Many of those long schooled in US-West European relations have said that during 1980 more profound rifts and more serious mistrust developed between the two branches of the Atlantic family than at any time since World War II and that , unless all parties act with the greatest circumspection, the situation is likely to be even worse in 1981.
To those like myself, who have been following this relationship with great attention for forty years, anxiety about differences within it are an old story, but one that never went deep or lasted long. The bonds of history and interest, coupled with the Soviet threat never long absent from the minds of both branches , have always in the past been sufficient, after a certain amount of acrimonious bickering, to overcome or mask the differences.
Nevertheless the reasons for concern this time are sufficently numerous and extraordinary that a brief survey of what has gone wrong is well worthwhile. A part of the problem stems from personalities. Jimmy Carter, with the best will in the world, was never able to inspire confidence in the Europeans. Ronald Reagan and Alexander Haig should not have too much difficulty in doing better. But the nub of the problem lies deeper -- in real differences of interest and honest differences of perception.
First of all, there is a basic difference in general posture toward the Soviet Union. To the United States, whether it seeks and finds some accommodations with the Kremlin seems important but not essential. To the Europeans, particularly the Germans, a reasonable modicum of accommodation with the power controlling half their continent seems literally a matter of life and death. That is the origin of the argument between Europe and the US about detente. We feel we can get along quite comfortably without it; they do not.
This perceived necessity governs the European attitude toward the Helsinki security process, which interests the US chiefly as a means of harassing the Soviets on human rights, and toward offers of negotiation like Brezhnev's proposal of a summit. The Reagan administration has responded well to the latter, by manifesting an interest but pointing out that time for exploration is necessary.
This perceived necessity also governs the European posture toward arms and arms control. The Europeans, unlike President Reagan, never felt that the SALT II agreement was "fatally flawed," but are convinced that in any case the SALT process must continue. This is primarily because that process is linked to the deployment of new theater nuclear forces, to which the Europeans agreed in December 1979 but only on the understanding that before deployment there would be serious negotiations which might make it unnecessary.
Nothing could do more damage to the alliance than an American attempt to force the Europeans to proceed with the deployment of new weapons before they are ready or before a genuine attempt at negotiation has been undertaken. Many of them feel that a less provocative and more effective signal of Western resolve would be an American return to conscription or national service, which of course they never abadoned and which we usually fail to factor in our comparisons of respective "defense expenditures."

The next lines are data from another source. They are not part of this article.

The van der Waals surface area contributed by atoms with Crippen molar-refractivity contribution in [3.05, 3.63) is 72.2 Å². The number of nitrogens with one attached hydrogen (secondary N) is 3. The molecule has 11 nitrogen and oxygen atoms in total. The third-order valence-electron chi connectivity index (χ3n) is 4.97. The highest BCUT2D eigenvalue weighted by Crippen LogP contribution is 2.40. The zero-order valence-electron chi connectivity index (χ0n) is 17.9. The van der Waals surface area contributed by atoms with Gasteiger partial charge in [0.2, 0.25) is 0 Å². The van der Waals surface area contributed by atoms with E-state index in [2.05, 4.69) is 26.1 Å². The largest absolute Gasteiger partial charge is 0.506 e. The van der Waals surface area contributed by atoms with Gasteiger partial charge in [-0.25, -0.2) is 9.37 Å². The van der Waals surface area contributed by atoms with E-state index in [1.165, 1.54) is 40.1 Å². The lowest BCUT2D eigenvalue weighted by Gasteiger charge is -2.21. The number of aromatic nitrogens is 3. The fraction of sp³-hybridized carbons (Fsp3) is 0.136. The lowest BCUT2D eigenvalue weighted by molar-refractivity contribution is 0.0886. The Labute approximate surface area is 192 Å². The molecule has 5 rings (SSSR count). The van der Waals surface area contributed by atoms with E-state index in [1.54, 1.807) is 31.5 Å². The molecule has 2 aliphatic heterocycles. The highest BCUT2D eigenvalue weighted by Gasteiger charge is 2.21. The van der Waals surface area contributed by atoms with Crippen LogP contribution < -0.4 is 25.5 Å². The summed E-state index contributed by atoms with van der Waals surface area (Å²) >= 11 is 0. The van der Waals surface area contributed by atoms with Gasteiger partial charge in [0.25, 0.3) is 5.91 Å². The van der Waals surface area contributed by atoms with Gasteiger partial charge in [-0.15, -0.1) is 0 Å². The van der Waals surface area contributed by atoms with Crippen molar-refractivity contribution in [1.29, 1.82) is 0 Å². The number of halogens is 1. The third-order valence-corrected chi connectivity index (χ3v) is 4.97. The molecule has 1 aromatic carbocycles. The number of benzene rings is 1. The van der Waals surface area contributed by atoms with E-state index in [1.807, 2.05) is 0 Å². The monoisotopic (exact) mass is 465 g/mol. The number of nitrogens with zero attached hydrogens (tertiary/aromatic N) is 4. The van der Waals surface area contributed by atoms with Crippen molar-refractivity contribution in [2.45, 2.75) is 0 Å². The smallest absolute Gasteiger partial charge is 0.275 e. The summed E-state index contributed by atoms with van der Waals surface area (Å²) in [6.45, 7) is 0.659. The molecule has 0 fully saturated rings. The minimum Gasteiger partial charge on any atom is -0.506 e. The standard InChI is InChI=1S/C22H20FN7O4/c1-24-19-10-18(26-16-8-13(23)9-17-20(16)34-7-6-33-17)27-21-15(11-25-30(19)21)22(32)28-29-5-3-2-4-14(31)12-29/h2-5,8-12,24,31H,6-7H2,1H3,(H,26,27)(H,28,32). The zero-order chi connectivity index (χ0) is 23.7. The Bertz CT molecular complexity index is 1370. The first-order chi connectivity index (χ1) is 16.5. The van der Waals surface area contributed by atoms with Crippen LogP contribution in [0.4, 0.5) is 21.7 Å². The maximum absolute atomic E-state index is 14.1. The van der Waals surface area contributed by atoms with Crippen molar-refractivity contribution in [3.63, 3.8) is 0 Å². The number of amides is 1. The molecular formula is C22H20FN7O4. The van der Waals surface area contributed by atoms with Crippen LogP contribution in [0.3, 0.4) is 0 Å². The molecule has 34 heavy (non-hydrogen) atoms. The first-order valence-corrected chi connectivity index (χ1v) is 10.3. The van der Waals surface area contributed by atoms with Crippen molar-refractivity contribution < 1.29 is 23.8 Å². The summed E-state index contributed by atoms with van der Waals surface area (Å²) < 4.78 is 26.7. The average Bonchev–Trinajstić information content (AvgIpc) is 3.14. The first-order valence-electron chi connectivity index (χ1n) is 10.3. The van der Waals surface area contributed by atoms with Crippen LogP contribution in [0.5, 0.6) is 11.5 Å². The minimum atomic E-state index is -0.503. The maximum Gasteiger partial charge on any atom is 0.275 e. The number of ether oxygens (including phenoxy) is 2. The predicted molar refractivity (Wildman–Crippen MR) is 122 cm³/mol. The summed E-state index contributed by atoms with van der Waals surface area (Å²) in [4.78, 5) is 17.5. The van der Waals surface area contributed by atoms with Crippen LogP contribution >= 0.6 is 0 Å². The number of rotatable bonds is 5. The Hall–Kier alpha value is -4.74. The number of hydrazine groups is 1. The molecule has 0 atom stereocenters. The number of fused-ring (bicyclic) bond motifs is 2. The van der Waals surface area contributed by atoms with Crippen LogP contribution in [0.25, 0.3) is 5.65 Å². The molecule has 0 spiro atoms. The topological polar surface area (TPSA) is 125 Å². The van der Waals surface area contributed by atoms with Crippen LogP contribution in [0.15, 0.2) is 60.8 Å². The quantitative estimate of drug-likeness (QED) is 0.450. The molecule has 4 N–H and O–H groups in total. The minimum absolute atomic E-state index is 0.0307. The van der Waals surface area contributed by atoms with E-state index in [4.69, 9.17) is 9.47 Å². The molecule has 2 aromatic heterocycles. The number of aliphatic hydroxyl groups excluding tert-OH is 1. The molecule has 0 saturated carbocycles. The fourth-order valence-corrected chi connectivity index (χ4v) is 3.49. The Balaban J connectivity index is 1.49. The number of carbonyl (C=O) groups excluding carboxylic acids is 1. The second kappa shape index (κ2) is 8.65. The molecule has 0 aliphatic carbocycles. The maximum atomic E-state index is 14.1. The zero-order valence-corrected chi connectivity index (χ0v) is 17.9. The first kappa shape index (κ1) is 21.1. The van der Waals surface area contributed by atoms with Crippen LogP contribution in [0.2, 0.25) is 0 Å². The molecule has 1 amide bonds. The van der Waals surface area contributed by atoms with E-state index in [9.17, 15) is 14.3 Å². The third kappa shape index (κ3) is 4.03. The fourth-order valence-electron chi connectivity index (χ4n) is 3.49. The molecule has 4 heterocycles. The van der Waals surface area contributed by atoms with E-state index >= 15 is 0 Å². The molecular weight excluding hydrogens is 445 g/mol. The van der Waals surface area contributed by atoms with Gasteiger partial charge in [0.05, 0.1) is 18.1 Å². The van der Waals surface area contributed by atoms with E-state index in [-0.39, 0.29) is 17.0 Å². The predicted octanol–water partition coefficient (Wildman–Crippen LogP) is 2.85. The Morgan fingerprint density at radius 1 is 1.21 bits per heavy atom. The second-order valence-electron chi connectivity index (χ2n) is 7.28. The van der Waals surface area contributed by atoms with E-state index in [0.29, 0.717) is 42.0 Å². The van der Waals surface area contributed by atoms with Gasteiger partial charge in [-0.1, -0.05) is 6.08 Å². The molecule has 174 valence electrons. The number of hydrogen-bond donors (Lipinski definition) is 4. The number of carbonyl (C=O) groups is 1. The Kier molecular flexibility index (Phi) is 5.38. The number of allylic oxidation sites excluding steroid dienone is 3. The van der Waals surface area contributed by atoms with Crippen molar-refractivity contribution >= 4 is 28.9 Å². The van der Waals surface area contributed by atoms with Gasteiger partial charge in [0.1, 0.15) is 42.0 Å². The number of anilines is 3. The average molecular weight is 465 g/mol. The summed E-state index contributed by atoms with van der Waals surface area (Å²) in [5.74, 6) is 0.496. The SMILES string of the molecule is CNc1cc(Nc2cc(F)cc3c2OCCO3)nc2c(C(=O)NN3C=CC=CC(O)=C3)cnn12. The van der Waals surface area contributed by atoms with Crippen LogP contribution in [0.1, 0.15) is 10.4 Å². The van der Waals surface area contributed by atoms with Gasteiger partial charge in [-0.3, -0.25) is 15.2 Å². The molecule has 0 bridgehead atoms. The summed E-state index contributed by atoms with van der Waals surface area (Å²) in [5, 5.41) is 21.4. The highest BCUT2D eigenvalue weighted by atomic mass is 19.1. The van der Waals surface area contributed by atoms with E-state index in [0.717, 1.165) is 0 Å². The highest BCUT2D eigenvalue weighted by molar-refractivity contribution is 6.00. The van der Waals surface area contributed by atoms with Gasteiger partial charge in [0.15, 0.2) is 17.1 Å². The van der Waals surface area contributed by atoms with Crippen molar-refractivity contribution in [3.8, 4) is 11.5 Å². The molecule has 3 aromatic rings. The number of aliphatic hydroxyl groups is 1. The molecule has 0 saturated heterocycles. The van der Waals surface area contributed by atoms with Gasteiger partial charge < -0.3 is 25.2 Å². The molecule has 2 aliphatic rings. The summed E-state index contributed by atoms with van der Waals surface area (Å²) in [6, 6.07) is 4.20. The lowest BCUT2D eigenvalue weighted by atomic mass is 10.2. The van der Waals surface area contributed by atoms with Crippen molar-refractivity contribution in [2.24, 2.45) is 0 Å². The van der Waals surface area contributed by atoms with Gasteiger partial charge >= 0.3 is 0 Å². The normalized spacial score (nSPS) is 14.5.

Another area of difference is our attitudes toward trade with the Eastern bloc. Ten years ago many in the Nixon administration subscribed to the theory that the forging of substantial economic links would create bonds of common interest which would make an important contribution to mutual security. The foolish linking of trade to Jewish emigration by the Jackson-Vanik amendment nipped that experiment in the bud as far as the US is concerned, held US-Soviet trade to low levels (except for grain), and deprived us of leverage which might have influenced the Soviet decision to invade Afghanistan.
The Europeans, however, proceeded during detente to expand their trade with the East substantially so that it now makes a significant contribution to their economies and social well-being which is particularly important in time of recession. The wide discrepancy in the importance of Eastern trade to Western Europe and to the US creates another major conflict of interest between them.
Another bone of contention is oil. The economies of Western Europe are vitally, that of the US significantly but not vitally, dependent on oil from the Persian Gulf and North Africa. Yet the US, on the one hand continues prodigally to consume twice as much oil per capita as Europe does and, on the other hand, seems in European eyes, by its reticence on the Palestinian question, to block a comprehensive Arab-Israeli settlement and thus to risk another oil embargo.
These differences are clearly sufficiently serious that they should be addressed quickly and courageously. Moreover, they cannot be resolved simply by the US barking orders and expecting the Europeans to fall in line. The US is still looked to for leadership, but no longer for dictation. Nothing can be achieved in the alliance without, not only consultation, but genuine unforced agreement.
Americans sometimes show alarm at what they perceive as tendencies toward "Finlandization" in Western Europe. This is pure nonsense. Great nations jealous of their independence even vis-a-vis their friend and ally are not going to surrender it to a state whose political and social system they detest. The superpower that has most reason to fear the march of Finlandization is the Soviet Un ion --as events in Poland so clearly reveal.